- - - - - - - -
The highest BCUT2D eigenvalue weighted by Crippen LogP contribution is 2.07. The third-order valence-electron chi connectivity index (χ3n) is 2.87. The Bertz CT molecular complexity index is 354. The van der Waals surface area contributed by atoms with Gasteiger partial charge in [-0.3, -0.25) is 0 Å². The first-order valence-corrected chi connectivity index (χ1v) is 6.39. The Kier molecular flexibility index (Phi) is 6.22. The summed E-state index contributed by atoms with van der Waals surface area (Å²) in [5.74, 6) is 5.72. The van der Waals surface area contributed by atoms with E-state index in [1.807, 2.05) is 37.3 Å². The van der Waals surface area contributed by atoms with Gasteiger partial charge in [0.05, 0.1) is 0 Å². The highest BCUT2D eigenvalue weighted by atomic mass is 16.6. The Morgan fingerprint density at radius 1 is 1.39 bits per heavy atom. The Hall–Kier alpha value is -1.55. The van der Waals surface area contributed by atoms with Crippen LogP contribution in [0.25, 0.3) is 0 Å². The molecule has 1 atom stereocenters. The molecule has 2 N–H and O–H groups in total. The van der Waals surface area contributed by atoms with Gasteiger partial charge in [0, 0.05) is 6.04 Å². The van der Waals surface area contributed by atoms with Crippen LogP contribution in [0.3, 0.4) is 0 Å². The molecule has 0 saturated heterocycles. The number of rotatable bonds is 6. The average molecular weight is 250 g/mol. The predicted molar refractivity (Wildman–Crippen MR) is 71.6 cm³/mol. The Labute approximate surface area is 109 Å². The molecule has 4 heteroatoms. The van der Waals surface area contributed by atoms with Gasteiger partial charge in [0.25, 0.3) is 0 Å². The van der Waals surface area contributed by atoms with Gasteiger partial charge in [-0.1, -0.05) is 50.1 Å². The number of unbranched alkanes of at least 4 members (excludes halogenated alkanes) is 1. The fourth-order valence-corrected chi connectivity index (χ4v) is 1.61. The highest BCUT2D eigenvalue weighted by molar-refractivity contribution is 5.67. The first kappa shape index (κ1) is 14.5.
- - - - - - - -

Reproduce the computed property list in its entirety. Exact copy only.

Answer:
The highest BCUT2D eigenvalue weighted by Crippen LogP contribution is 2.07. The third-order valence-electron chi connectivity index (χ3n) is 2.87. The Bertz CT molecular complexity index is 354. The van der Waals surface area contributed by atoms with Gasteiger partial charge in [-0.3, -0.25) is 0 Å². The first-order valence-corrected chi connectivity index (χ1v) is 6.39. The Kier molecular flexibility index (Phi) is 6.22. The summed E-state index contributed by atoms with van der Waals surface area (Å²) in [5.74, 6) is 5.72. The van der Waals surface area contributed by atoms with E-state index in [1.807, 2.05) is 37.3 Å². The van der Waals surface area contributed by atoms with Gasteiger partial charge in [0.05, 0.1) is 0 Å². The highest BCUT2D eigenvalue weighted by atomic mass is 16.6. The Morgan fingerprint density at radius 1 is 1.39 bits per heavy atom. The Hall–Kier alpha value is -1.55. The van der Waals surface area contributed by atoms with Crippen LogP contribution in [0.25, 0.3) is 0 Å². The molecule has 1 atom stereocenters. The molecule has 2 N–H and O–H groups in total. The van der Waals surface area contributed by atoms with Gasteiger partial charge in [0, 0.05) is 6.04 Å². The van der Waals surface area contributed by atoms with Crippen LogP contribution in [0.3, 0.4) is 0 Å². The molecule has 0 saturated heterocycles. The number of rotatable bonds is 6. The average molecular weight is 250 g/mol. The predicted molar refractivity (Wildman–Crippen MR) is 71.6 cm³/mol. The Labute approximate surface area is 109 Å². The molecule has 4 heteroatoms. The van der Waals surface area contributed by atoms with Gasteiger partial charge in [0.25, 0.3) is 0 Å². The van der Waals surface area contributed by atoms with Gasteiger partial charge in [-0.1, -0.05) is 50.1 Å². The number of unbranched alkanes of at least 4 members (excludes halogenated alkanes) is 1. The fourth-order valence-corrected chi connectivity index (χ4v) is 1.61. The highest BCUT2D eigenvalue weighted by molar-refractivity contribution is 5.67. The first kappa shape index (κ1) is 14.5.